The Gay Male Sleuth in Print and Film: A History and Annotated Bibliography

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9780810856813: The Gay Male Sleuth in Print and Film: A History and Annotated Bibliography
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In 1953, Rodney Garland's The Heart in Exile was published, marking the first time a gay sleuth was featured in a novel. Although nearly ten years would pass before another figure of this kind would appear in print, such characters have increased significantly in the years since. Providing a context for this unique subgenre, scholar Drewey Wayne Gunn examines the history of the gay male sleuth - from its beginnings in that first novel, through the pulp novels of the 60s and 70s, and then into mainstream works that continue into the 21st century. In his overview, Gunn argues that the cognitive processes the sleuth must follow in order to solve the mystery function as a paradigm of the stages of self-actualization all gay men go through in order to achieve wholeness.

The second part of this volume is an annotated bibliography listing books with gay and bisexual sleuths and secret agents that appeared between 1953 and 2004. Also included are annotated lists of other books of interest (1929-2004), books where the gay sleuth has only a supporting role, does not self-identify as gay (but seems to qualify as homosexual or bisexual), ends up in a homoerotic relationship, or is involved in a more psychological question rather than a true mystery. The third section is an annotated bibliography listing films and videos with gay sleuths that appeared from 1966-2004, along with other films and videos of similar interest, from 1948 to 2004. The author provides a list of relevant critical and bibliographical resources as well as a list of the Lambda Literary Awards finalists from 1988 thru 2004. The index lists all titles, writers, and sleuths. With more than 600 novels, over 100 movies, and nearly 20 television or video series, this is the most comprehensive bibliography ever assembled on this unique subgenre.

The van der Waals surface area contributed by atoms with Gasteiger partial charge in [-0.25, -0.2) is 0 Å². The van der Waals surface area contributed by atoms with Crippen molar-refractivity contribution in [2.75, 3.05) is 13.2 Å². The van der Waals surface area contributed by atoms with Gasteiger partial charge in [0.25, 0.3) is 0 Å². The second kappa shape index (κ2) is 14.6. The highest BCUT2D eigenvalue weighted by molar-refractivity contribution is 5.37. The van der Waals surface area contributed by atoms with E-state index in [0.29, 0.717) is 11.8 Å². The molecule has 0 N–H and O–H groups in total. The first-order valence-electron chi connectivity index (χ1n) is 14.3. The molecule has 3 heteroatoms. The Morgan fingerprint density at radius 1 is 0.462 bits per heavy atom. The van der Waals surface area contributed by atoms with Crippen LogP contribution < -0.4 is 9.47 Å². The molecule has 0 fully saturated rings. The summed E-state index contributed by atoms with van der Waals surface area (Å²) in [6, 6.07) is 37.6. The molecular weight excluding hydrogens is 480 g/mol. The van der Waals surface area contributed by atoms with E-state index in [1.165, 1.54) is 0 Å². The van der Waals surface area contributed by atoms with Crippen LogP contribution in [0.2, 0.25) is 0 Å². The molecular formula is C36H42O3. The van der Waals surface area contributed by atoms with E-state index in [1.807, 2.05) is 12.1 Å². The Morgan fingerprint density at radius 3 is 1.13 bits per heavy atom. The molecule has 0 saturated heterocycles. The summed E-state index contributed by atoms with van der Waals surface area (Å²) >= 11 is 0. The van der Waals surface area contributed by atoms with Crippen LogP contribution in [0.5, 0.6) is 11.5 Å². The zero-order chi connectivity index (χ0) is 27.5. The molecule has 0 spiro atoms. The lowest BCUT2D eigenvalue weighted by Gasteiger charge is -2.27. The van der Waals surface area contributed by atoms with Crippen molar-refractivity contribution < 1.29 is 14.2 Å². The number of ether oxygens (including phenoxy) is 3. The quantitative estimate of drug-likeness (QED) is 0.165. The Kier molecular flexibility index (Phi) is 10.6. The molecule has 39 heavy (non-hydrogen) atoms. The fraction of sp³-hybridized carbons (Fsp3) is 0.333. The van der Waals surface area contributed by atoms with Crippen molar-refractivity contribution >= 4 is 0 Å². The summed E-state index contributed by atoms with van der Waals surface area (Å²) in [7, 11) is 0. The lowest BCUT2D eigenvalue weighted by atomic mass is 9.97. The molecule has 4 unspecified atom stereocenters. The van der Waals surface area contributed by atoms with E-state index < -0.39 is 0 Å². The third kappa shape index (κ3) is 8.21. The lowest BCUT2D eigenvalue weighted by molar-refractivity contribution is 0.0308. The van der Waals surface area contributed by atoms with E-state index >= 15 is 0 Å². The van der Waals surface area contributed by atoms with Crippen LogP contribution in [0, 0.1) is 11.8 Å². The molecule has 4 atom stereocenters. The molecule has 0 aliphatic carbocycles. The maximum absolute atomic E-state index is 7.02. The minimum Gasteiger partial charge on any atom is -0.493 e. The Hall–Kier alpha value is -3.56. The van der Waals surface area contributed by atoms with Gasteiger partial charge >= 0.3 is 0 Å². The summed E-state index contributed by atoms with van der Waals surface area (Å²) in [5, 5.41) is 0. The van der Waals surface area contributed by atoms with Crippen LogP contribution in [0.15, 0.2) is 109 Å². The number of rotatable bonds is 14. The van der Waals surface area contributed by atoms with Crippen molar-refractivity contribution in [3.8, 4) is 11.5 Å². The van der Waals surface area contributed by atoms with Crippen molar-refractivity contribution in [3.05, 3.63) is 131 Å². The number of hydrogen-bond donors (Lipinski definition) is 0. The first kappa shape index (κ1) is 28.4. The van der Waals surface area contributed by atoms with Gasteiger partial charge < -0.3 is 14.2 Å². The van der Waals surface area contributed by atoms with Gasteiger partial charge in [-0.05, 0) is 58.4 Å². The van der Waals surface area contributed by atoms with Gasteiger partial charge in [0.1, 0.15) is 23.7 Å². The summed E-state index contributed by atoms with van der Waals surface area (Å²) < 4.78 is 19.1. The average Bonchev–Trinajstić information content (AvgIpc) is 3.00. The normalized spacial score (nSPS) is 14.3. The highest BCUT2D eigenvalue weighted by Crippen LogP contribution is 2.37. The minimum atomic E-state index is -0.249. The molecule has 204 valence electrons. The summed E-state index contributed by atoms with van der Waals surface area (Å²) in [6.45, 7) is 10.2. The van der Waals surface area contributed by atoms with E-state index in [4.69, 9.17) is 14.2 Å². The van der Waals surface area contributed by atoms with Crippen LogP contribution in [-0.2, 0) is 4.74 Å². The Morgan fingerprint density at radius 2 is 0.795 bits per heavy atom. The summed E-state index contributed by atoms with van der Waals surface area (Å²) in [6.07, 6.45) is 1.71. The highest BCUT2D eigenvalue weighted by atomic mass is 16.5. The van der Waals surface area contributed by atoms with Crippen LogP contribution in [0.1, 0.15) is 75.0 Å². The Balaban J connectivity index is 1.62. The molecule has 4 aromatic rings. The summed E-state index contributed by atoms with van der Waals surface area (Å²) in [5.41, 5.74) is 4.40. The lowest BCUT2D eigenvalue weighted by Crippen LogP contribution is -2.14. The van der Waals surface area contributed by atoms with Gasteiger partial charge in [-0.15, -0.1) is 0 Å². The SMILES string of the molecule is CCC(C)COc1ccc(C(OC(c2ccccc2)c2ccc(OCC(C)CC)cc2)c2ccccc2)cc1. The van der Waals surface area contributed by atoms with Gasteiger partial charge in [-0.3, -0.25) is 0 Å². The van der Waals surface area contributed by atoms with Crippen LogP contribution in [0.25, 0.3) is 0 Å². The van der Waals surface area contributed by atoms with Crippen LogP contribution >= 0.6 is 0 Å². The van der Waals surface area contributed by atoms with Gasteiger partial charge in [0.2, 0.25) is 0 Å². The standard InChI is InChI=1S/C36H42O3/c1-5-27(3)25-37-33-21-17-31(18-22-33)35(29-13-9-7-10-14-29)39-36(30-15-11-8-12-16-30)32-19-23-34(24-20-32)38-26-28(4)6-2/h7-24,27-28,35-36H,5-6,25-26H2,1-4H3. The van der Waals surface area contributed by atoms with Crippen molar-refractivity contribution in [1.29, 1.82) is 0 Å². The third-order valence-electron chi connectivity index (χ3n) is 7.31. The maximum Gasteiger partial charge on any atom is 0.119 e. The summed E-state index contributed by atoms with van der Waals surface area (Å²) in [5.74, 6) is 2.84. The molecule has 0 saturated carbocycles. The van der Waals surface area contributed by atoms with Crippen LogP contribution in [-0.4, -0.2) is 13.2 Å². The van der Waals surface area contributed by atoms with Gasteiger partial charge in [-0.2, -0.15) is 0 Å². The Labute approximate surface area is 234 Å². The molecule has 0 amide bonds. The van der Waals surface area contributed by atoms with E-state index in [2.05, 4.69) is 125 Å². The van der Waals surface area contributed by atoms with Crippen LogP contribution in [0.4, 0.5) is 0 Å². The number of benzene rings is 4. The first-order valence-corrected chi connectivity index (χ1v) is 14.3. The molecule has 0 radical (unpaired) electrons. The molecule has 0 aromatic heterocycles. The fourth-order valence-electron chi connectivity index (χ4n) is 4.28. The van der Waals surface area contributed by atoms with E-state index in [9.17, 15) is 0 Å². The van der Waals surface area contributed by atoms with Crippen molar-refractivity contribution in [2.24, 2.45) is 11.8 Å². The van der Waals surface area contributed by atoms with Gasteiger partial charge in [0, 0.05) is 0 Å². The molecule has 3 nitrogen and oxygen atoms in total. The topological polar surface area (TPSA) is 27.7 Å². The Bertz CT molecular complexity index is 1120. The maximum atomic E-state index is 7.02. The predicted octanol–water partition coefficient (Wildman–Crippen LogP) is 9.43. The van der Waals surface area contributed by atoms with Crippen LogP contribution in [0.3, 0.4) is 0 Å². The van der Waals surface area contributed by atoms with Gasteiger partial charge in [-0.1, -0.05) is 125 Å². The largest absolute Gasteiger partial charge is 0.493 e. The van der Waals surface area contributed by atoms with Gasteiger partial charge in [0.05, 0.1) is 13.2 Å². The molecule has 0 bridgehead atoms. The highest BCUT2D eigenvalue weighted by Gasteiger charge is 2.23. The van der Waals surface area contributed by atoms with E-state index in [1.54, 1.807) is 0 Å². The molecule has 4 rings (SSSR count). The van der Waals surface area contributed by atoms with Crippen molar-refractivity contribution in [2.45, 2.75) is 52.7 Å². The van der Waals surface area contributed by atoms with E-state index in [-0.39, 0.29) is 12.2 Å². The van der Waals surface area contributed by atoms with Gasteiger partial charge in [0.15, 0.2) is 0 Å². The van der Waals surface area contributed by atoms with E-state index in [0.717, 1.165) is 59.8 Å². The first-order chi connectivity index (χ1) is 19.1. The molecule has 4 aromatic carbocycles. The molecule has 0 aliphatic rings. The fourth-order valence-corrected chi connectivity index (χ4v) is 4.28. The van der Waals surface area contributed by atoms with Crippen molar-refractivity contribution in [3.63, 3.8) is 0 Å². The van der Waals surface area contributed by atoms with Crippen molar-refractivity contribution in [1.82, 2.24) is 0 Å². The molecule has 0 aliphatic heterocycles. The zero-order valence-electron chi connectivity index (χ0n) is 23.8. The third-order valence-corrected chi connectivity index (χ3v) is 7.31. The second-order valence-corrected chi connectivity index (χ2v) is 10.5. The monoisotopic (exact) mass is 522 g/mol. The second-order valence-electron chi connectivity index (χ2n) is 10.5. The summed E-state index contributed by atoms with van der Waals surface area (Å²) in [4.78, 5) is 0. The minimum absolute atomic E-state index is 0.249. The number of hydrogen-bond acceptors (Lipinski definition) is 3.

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About the Author:

Drewey Wayne Gunn is Professor Emeritus, Texas A&M University-Kingsville. He is the author of several articles and books including Mexico in American and British Letters (Scarecrow, 1974) and Tennessee Williams (Scarecrow, 1980; 2nd ed., 1991).

Review:

With a discussion of more than 600 works of literature and 100 films and nearly 20 television or video series, The Gay Male Sleuth in Print and Film is the definitive reference work on this topic, and it belongs in any library whose patrons might be researching this subgenre. This outstanding book is divided into three highly readable and well-organized sections....Along with a superb index, this highly recommended work concludes with two very useful appendixes... (American Reference Books Annual)

This excellent reference offers detailed coverage of writers familiar to mainstream mystery readers....and many more published by specialist gay publishers. (Jon L. Breen Mystery Scene)